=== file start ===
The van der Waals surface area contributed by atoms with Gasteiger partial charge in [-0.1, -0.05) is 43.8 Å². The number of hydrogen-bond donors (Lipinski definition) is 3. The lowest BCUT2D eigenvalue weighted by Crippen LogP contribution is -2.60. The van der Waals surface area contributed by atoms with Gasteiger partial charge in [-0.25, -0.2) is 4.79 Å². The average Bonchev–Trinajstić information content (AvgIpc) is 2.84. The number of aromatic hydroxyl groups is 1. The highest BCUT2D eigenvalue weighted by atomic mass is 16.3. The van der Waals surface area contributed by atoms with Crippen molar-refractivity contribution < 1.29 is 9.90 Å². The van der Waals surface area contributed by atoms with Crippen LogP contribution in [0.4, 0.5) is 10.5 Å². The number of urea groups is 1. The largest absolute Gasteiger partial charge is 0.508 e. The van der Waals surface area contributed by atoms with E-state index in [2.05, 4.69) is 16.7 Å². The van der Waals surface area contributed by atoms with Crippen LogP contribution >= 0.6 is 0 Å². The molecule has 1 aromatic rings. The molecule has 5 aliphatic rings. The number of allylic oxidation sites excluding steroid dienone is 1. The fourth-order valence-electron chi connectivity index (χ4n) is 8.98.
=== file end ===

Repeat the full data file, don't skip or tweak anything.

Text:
The van der Waals surface area contributed by atoms with Gasteiger partial charge in [-0.1, -0.05) is 43.8 Å². The number of hydrogen-bond donors (Lipinski definition) is 3. The lowest BCUT2D eigenvalue weighted by Crippen LogP contribution is -2.60. The van der Waals surface area contributed by atoms with Gasteiger partial charge in [-0.25, -0.2) is 4.79 Å². The average Bonchev–Trinajstić information content (AvgIpc) is 2.84. The number of aromatic hydroxyl groups is 1. The highest BCUT2D eigenvalue weighted by atomic mass is 16.3. The van der Waals surface area contributed by atoms with Crippen molar-refractivity contribution < 1.29 is 9.90 Å². The van der Waals surface area contributed by atoms with Crippen LogP contribution in [0.4, 0.5) is 10.5 Å². The number of urea groups is 1. The largest absolute Gasteiger partial charge is 0.508 e. The van der Waals surface area contributed by atoms with E-state index in [2.05, 4.69) is 16.7 Å². The van der Waals surface area contributed by atoms with Crippen LogP contribution >= 0.6 is 0 Å². The molecule has 1 aromatic rings. The molecule has 5 aliphatic rings. The number of allylic oxidation sites excluding steroid dienone is 1. The fourth-order valence-electron chi connectivity index (χ4n) is 8.98.